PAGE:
Address correspondence to Jacqueline Sagen, Ph.D., Miami Project to Cure Paralysis, University of Miami School of Medicine, 1095 NW. 14th Terrace (R-48), Miami, FL 33136. Tel: (305) 243-5618; Fax: (305) 243-3923; E-mail: firstname.lastname@example.org
*Current address: Department of Physiology. Basic Science Center, Medical School, Iran University of Medical Sciences, Tehran, Iran
Blueberry Extract Enhances Survival of Intraocular Hippocampal Transplants
Lauren Willis,1 Paula Bickford,2 Vandana Zaman,1 Alfred Moore,1 and Ann-Charlotte Granholm1
1Department of Neurosciences and the Center on Aging, Medical
University of South Carolina, Charleston, SC
2Department of Neurosurgery, University of South Florida, Tampa, FL
Transplantation of neural tissue has been explored as a potential therapy to replace dead or dying cells in the brain, such as after brain injury or neurodegenerative disease. However, survival of transplanted tissue is poor, especially when the transplant recipient is of advanced age. Recent studies have demonstrated improvement of neuronal deficits in aged animals given a diet supplemented with blueberry extract. The present study focuses on the survival of fetal hippocampal transplants to young (4 months) or middle-aged (16 months) animals with or without dietary supplementation with blueberry extract. Results indicate that fetal hippocampus transplanted to middle-aged host animals exhibits poor survival characterized by reduced growth and compromised tissue organization. However, when middle-aged animals were maintained on a diet supplemented with 2% blueberry extract, hippocampal graft growth was significantly improved and cellular organization of grafts was comparable to that seen in tissue grafted to young host animals. Thus, the data suggest that factor(s) in blueberries may have significant effects on development and organization of this important brain region.
Key words: Hippocampal formation; Transplantation; Intraocular; Neuronal survival; Apoptosis; Organotypic development
Address correspondence to Lauren Willis, Department of Neurosciences, Medical University of South Carolina, 173 Ashley Avenue, Charleston, SC 29425. Tel: (843) 792-8872; E-mail: email@example.com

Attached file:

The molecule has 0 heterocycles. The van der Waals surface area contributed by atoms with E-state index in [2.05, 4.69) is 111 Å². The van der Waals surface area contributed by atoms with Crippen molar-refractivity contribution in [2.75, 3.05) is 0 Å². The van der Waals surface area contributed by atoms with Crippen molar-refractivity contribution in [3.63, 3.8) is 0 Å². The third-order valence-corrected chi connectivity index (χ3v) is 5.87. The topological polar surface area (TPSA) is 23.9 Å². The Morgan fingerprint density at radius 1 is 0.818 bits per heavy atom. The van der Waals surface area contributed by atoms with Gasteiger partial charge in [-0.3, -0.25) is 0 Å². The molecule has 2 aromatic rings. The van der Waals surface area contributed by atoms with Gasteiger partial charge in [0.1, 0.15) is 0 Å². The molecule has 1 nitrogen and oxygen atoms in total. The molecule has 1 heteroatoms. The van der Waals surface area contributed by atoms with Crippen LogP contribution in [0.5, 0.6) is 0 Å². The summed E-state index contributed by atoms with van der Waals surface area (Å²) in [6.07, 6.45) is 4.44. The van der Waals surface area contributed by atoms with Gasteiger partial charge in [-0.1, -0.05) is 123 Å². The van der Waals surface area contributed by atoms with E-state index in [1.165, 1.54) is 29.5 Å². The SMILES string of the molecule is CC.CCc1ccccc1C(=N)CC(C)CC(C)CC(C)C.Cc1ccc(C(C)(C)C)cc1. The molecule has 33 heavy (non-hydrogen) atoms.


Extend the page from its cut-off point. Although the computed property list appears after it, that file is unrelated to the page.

Survival, Integration, and Axon Growth Support of Glia Transplanted Into the Chronically Contused Spinal Cord
D. J. Barakat,1 S. M. Gaglani,1 S. R. Neravetla,1 A. R. Sanchez,1 C. M. Andrade,1 Y. Pressman,1 R. Puzis,1 M. S. Garg,1 M. B. Bunge,1,2,3 and D. D. Pearse1,2
1The Miami Project to Cure Paralysis, Departments of 2Neurological Surgery, and 3Cell Biology and Anatomy, University of Miami Miller School of Medicine, Miami, FL 33136
Due to an ever-growing population of individuals with chronic spinal cord injury, there is a need for experimental models to translate efficacious regenerative and reparative acute therapies to chronic injury application. The present study assessed the ability of fluid grafts of either Schwann cells (SCs) or olfactory ensheathing glia (OEG) to facilitate the growth of supraspinal and afferent axons and promote restitution of hind limb function after transplantation into a 2-month-old, moderate, thoracic (T8) contusion in the rat. The use of cultured glial cells, transduced with lentiviral vectors encoding enhanced green fluorescent protein (EGFP), permitted long-term tracking of the cells following spinal cord transplantation to examine their survival, migration, and axonal association. At 3 months following grafting of 2 million SCs or OEG in 6 ml of DMEM/F12 medium into the injury site, stereological quantification of the three-dimensional reconstructed spinal cords revealed that an average of 17.1 ± 6.8% of the SCs and 2.3 ± 1.4% of the OEG survived from the number transplanted. In the OEG grafted spinal cord, a limited number of glia were unable to prevent central cavitation and were found in patches around the cavity rim. The transplanted SCs, however, formed a substantive graft within the injury site capable of supporting the ingrowth of numerous, densely packed neurofilament-positive axons. The SC grafts were able to support growth of both ascending calcitonin gene-related peptide (CGRP)-positive and supraspinal serotonergic axons and, although no biotinylated dextran amine (BDA)-traced corticospinal axons were present within the center of the grafts, the SC transplants significantly increased corticospinal axon numbers immediately rostral to the injury-graft site compared with injury-only controls. Moreover, SC grafted animals demonstrated modest, though significant, improvements in open field locomotion and exhibited less foot position errors (base of support and foot rotation). Whereas these results demonstrate that SC grafts survive, support axon growth, and can improve functional outcome after chronic contusive spinal cord injury, further development of OEG grafting procedures in this model and putative combination strategies with SC grafts need to be further explored to produce substantial improvements in axon growth and function.
Key words: Schwann cells; Olfactory ensheathing glia; Regeneration; Sensory; Spinal cord injury; Chronic; Contusion
Address correspondence to Dr. Damien Daniel Pearse, The Miami Project to Cure Paralysis, University of Miami School of Medicine, The Lois Pope Life Center, Locator code R-48, PO BOX 016960, Miami, FL 33101. Tel: (305) 243-7139; Fax: (305) 243-3923; E-mail: DPearse@miamiproject.med.miami.edu